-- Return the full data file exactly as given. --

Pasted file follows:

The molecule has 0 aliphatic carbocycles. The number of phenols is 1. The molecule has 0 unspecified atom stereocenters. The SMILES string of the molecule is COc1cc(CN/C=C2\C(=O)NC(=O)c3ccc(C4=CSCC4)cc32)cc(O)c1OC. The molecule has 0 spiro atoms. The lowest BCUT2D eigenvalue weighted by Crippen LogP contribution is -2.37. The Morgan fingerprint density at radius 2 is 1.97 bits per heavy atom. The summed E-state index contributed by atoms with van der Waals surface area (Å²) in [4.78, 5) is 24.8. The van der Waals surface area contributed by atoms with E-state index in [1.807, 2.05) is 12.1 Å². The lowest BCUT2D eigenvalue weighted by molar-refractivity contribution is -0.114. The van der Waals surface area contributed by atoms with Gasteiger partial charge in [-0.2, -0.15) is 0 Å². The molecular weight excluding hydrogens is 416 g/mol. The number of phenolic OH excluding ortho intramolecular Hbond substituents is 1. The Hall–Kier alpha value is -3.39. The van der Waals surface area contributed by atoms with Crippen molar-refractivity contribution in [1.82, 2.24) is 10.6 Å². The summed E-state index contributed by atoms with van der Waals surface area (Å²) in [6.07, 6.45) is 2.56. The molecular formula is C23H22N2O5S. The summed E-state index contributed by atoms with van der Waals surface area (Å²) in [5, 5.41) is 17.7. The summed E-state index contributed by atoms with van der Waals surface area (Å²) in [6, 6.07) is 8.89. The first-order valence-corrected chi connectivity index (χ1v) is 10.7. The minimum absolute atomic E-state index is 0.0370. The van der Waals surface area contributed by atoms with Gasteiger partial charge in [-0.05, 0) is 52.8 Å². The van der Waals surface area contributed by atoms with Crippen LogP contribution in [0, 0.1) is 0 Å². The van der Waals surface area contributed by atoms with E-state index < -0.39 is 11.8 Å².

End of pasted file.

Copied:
The molecule has 0 aliphatic carbocycles. The number of phenols is 1. The molecule has 0 unspecified atom stereocenters. The SMILES string of the molecule is COc1cc(CN/C=C2\C(=O)NC(=O)c3ccc(C4=CSCC4)cc32)cc(O)c1OC. The molecule has 0 spiro atoms. The lowest BCUT2D eigenvalue weighted by Crippen LogP contribution is -2.37. The Morgan fingerprint density at radius 2 is 1.97 bits per heavy atom. The summed E-state index contributed by atoms with van der Waals surface area (Å²) in [4.78, 5) is 24.8. The van der Waals surface area contributed by atoms with E-state index in [1.807, 2.05) is 12.1 Å². The lowest BCUT2D eigenvalue weighted by molar-refractivity contribution is -0.114. The van der Waals surface area contributed by atoms with Gasteiger partial charge in [-0.2, -0.15) is 0 Å². The molecular weight excluding hydrogens is 416 g/mol. The number of phenolic OH excluding ortho intramolecular Hbond substituents is 1. The Hall–Kier alpha value is -3.39. The van der Waals surface area contributed by atoms with Crippen molar-refractivity contribution in [1.82, 2.24) is 10.6 Å². The summed E-state index contributed by atoms with van der Waals surface area (Å²) in [6.07, 6.45) is 2.56. The molecular formula is C23H22N2O5S. The summed E-state index contributed by atoms with van der Waals surface area (Å²) in [5, 5.41) is 17.7. The summed E-state index contributed by atoms with van der Waals surface area (Å²) in [6, 6.07) is 8.89. The first-order valence-corrected chi connectivity index (χ1v) is 10.7. The minimum absolute atomic E-state index is 0.0370. The van der Waals surface area contributed by atoms with Gasteiger partial charge in [-0.05, 0) is 52.8 Å². The van der Waals surface area contributed by atoms with Crippen LogP contribution in [0, 0.1) is 0 Å². The van der Waals surface area contributed by atoms with E-state index < -0.39 is 11.8 Å².